John Maher reports for Publishers Weekly on the consolidation taking place at the New York Times books desk. These changes, which included the paper’s buy-out of long-term chief book critic Michiko Kakutani, constitute an effort to move, finally, out of the outdated print modality into a new print/online world:
Previously, books reporters and editors had been in different departments: the Book Review, part of the Times’ weekend edition, remained strictly separate from the publishing reporter, who went between the paper’s Culture and Business Day desks, and the three daily critics, who remained firmly under the culture department’s wing. That made sense for a print-first enterprise. For the new digital-first Times, it was something of an albatross.
After the reorganization, the Books staff did research into what kinds of book coverage readers wanted to see in the paper:
That research led them to a number of conclusions, many of which came in the form of questions: What should a reader of the New York Times read next? Why does this book—say, Colson Whitehead’s _The Underground Railroad_—matter? What is the role of books in our culture, and what is the relationship between books, the larger culture, and the news cycle? What are people across the world reading?
I welcome this change from dictating what people should read to understanding what people actually do read.
Discovering this article lifted a great weight off my shoulders. I grew up when New Criticism dominated literary studies. This approach to theory and criticism pounded all sense of personal involvement in reading out of us. From the description of Michiko Kakutani’s lack of any personal voice—and since she’s less than 10 years younger than me—I’m betting that she got her literary training under New Criticism as well. I’ve been working hard to insert myself back into my writing about literature.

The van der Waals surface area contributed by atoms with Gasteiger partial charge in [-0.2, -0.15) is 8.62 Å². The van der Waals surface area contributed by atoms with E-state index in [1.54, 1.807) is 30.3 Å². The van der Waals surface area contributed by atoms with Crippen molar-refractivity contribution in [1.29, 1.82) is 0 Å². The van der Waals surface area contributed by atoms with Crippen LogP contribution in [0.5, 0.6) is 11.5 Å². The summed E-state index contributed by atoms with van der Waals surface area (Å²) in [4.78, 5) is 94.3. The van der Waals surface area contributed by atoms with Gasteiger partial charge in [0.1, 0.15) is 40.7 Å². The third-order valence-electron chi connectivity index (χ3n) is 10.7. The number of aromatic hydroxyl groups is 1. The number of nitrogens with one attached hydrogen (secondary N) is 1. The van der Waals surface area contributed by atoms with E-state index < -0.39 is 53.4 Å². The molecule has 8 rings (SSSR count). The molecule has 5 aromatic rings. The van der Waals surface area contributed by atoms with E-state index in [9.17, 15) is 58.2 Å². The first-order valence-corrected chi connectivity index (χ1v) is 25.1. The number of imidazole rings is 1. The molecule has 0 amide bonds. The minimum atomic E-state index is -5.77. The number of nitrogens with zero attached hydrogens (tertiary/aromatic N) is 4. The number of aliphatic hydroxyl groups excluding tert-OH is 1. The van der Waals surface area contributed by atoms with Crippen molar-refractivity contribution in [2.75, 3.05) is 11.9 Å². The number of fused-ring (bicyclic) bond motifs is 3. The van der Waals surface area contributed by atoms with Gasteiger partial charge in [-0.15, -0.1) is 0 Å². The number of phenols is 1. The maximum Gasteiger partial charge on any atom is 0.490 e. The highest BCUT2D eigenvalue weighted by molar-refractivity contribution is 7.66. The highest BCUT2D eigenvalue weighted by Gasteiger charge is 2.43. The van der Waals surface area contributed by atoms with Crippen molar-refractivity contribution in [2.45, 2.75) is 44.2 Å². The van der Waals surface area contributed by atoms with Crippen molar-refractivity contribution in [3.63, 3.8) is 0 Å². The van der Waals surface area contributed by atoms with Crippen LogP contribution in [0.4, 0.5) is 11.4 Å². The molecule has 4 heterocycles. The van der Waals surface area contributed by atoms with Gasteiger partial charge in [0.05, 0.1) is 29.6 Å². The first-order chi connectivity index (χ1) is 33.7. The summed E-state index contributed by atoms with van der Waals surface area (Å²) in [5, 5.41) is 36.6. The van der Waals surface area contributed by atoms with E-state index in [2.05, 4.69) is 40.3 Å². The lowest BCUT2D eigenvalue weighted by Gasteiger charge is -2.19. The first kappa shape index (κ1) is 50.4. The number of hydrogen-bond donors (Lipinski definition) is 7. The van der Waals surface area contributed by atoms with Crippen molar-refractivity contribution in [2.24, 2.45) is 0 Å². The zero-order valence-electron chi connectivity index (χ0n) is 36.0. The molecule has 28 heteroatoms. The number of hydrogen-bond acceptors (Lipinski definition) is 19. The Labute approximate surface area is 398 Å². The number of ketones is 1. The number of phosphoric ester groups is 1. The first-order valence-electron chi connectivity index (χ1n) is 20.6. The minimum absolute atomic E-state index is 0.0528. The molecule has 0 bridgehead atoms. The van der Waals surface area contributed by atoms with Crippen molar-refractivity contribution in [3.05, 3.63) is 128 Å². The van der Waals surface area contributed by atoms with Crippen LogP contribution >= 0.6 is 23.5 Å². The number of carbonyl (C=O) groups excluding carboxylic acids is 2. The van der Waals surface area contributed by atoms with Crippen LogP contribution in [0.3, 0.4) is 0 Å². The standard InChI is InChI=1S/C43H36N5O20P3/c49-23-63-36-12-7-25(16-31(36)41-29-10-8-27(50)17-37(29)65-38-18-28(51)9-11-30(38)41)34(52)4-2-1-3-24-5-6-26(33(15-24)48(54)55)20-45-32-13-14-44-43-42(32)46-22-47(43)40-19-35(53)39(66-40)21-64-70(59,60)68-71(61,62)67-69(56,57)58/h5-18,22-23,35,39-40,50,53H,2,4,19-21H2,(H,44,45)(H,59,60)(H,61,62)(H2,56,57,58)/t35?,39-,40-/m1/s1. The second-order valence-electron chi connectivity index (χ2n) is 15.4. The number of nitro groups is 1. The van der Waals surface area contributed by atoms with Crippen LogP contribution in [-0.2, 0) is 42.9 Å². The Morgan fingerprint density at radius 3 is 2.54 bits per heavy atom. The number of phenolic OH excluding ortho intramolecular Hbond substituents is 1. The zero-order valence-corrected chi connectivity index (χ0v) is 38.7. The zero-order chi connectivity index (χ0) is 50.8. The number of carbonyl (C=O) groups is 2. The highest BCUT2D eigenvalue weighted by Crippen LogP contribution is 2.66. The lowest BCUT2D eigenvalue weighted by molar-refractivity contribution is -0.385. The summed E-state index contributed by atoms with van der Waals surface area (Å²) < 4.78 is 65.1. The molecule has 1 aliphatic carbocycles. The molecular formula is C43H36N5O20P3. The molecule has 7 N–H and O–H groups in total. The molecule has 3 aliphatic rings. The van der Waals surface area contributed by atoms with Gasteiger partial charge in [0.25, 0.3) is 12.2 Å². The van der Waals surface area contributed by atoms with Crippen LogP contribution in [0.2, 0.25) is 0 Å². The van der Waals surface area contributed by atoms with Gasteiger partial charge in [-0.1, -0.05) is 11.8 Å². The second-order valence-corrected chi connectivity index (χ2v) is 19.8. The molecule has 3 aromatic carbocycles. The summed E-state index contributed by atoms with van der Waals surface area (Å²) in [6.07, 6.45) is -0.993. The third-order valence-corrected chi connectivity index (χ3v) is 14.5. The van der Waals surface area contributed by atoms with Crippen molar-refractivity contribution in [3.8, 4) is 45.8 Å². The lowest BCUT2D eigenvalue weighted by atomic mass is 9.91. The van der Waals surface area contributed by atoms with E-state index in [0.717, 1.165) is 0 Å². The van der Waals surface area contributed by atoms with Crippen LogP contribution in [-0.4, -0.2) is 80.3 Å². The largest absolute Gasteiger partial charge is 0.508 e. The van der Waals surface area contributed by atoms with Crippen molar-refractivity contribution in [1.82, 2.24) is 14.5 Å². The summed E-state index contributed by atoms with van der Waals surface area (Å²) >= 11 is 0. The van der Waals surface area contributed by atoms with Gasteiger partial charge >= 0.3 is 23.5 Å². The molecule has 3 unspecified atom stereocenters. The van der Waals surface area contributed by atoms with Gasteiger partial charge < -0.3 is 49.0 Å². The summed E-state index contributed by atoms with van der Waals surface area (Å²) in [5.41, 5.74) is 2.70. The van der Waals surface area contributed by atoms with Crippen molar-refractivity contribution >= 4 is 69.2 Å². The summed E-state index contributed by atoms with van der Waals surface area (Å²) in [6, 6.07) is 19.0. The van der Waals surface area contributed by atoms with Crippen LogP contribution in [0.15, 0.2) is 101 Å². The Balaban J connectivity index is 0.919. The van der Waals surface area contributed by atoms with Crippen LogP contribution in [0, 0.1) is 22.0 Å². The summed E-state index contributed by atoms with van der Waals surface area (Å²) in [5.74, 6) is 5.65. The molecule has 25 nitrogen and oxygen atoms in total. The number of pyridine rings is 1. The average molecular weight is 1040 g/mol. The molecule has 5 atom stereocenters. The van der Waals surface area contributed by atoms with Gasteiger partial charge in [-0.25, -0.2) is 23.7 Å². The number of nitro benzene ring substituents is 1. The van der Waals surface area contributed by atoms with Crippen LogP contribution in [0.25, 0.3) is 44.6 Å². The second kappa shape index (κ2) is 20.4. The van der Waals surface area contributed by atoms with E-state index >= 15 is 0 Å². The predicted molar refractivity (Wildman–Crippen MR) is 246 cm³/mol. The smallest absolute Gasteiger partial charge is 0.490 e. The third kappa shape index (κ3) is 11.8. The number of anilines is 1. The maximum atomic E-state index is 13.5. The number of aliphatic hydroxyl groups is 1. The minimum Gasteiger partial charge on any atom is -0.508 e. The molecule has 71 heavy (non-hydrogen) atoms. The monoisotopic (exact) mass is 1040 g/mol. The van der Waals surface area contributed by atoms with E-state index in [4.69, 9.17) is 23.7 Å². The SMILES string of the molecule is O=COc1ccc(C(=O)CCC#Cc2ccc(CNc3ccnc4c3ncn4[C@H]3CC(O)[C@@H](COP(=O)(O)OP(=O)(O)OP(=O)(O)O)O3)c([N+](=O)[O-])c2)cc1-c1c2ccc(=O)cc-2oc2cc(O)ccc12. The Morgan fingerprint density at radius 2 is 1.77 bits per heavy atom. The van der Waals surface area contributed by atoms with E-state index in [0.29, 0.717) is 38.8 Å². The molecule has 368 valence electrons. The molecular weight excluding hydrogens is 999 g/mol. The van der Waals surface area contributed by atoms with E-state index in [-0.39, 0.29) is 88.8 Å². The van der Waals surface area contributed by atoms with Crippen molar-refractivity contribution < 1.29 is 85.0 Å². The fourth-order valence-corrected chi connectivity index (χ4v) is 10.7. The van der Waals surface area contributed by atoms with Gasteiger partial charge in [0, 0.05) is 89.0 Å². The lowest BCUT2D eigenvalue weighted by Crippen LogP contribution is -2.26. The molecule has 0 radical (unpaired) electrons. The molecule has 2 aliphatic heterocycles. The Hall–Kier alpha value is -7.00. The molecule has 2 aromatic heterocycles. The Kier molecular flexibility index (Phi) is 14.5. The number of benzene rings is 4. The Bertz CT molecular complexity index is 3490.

In this article Bruce Bawer explains how Stephen Greenblatt was a frontrunner in the development of New Historicism, the critical darling that supplanted New Criticism. According to New Historicism, literature is
not the path to a transhistorical truth, whether psychoanalytic or deconstructive or purely formal, but the key to particular historically embedded social and psychological formulations… . Where traditional “close readings” [in the New Critical mode] tended to build toward an intensified sense of wondering admiration, linked to the celebration of genius, new historicist readings are more often skeptical, wary, demystifying, critical, and even adversarial.
New Historicism developed shortly after I left my graduate studies in English and American literature, so I missed it. I’m glad I finally found it, as it very well describes my belief that literary works are societal constructs that individual readers respond to on the basis of their unique combination of learning and life experience.
Now, I return to my own writing about literature with a clearer understanding of what I want to communicate.
© 2017 by Mary Daniels Brown